Sask. nurse’s union president says emergency rooms in the province are collapsing


The Saskatchewan Union of Nurses (SUN) says the situation at Royal University Hospital in Saskatoon was terrible Monday, with 100 people waiting for care and more than 50 in the emergency room waiting for beds to be available. 

Tracy Zambory, president of SUN, said nurses are telling her that situations like this are occurring often.

“Things are not fine. Anyone who is saying otherwise is inaccurate,” she said. “We are still in a collapse system in Saskatchewan, particularly in our large tertiary emergency rooms.”

Zambori said she spoke with members of RUH staff about what happened Monday. 

“After 2 o’ clock, only one patient was moved,” she said. “Mental health patients were laying on the floor. There were people lined up in the hallways waiting for care.”

Zambory said there were patients on portable cardiac monitors with no staff to monitor them.

“It is putting patients’ lives in danger, and registered nurses are feeling such incredible moral injury yet again and again that they can’t just go on.”

A woman with white hair sits clad in a pinkish red suit.
Saskatchewan Union of Nurses president Tracy Zambory says she is concerned about high burnout rates among staff which will affect remote and rural centres the most. (Adam Bent/CBC)

RUH saw a similar situation last fall, when 90 people were waiting in the emergency room with only 31 beds available. At the time SUN said nine of the city’s 15 ambulances were lined up outside the hospital that night.

Zambory said burnout is worsening and nurses are thinking of quitting everyday. She said overcapacity is never under 150 per cent in Saskatoon, and fluctuates between 200 to 300 per cent at RUH.

“We are hearing from members that the situation is just as dire at St. Paul’s Hospital, and just as dire at City Hospital. No place in Saskatoon to move people around,” Zambory said. “We are hitting yet another crisis point.”

CBC reached out to Saskatchewan Health Authority, but did not receive a response before publication time.

Health Minister Paul Merriman said on Tuesday afternoon that he needed to verify what SUN was saying about the emergency rooms.

Merriman said that the government’s solution to hire more health care workers is having an impact.

“When we put 160 doctors, 101 specialists and 59 family physicians in the system in the last 18 months, that is making a difference. There are 72 nurses that we have just hired,” he said.

“The nurses coming from the Philippines are all adding into the system. There wouldn’t be a quick fix to the problem in a month or so.”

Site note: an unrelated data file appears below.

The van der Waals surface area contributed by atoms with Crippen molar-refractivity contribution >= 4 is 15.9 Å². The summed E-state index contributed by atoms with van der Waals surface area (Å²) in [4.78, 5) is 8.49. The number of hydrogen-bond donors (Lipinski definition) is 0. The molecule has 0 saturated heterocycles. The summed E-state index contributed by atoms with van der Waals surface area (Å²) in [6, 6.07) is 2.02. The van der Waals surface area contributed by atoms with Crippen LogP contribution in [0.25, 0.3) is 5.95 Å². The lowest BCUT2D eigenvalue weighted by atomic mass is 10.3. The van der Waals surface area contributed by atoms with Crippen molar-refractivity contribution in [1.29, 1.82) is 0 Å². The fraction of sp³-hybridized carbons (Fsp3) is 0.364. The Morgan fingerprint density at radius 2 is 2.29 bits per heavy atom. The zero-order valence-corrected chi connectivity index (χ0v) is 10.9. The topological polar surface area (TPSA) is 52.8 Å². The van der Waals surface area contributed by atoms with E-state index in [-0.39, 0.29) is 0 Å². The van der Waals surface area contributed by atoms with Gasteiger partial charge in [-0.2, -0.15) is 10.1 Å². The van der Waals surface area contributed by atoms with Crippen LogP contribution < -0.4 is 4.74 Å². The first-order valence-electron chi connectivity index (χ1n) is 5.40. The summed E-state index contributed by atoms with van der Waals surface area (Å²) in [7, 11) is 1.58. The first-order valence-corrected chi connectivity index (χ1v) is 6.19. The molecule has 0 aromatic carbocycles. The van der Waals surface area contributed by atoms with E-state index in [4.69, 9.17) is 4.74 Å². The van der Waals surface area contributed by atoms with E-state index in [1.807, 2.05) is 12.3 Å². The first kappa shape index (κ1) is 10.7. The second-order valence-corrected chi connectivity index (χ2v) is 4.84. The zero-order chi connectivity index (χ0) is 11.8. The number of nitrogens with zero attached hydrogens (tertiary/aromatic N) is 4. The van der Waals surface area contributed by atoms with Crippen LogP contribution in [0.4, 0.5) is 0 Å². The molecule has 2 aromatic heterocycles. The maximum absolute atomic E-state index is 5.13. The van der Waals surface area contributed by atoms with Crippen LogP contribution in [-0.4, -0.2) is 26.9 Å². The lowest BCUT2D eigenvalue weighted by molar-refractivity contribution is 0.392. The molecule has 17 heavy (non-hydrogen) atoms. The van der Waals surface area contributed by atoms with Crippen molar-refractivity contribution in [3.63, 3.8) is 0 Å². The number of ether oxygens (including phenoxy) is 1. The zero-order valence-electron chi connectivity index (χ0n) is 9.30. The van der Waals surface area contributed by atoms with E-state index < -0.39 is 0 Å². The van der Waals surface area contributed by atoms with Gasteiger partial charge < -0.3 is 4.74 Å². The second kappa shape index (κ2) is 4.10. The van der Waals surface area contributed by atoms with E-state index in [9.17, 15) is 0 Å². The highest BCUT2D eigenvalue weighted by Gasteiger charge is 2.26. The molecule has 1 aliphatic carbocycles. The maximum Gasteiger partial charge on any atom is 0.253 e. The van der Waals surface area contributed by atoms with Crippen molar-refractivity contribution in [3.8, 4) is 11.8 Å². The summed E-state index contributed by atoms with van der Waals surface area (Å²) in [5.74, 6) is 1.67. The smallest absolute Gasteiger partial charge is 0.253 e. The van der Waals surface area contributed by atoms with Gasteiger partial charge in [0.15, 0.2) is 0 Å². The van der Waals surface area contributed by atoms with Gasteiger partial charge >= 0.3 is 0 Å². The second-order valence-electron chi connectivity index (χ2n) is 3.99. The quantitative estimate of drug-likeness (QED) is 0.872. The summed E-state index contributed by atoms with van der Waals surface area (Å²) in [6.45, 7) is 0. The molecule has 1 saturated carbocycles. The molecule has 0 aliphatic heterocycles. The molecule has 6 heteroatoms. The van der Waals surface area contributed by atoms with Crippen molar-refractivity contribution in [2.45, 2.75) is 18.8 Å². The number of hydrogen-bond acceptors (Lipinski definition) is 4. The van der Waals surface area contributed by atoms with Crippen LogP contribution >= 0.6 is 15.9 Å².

Saskatchewan health minister Paul Merriman speaks at the 2022 assembly of the Saskatchewan Medical Association.
Health Minister Paul Merriman said Tuesday that he needed to verify the information from SUN, but was not surprised by the concerns. (Alexander Quon/CBC)

‘We are chronically short-staffed’: Zambori

Zambory said Regina hospitals are facing similar problems.

She said Regina General Hospital is often 150 to 200 per cent overcapacity, and “everyday two to seven nurses short.” 

She said the staff there is administering significant medications like narcotics in ER, but staff shortages mean there are no nurses to follow through.

“Members at Regina General tell us that so many times, that at minimum nine ambulances are backed up. There are police cars and fire trucks parked up. Again, what about the safety of the rest of the citizenry?” she said.

“We are chronically short staffed. RNs across the province are frustrated.”

Zambori said she met with Premier Scott Moe and other ministers last year, and raised the need for a nursing task force. She said incentivizing retired or casual RNs to rejoin the system, as happened during the peaks of the pandemic, might be an immediate stopgap measure. 

“How can we integrate the offshore recruits from the Philippines in our system with no mentorship or support available?” she asked.

“This is not what we should be doing to people who are willing to come from thousands of miles away, giving up their home, their culture and language, to work in a health-care system that has collapsed around our ears.”

Zambory said the premier and the health minister need to sit down with the RNs to get a nursing task force “up and running now.”


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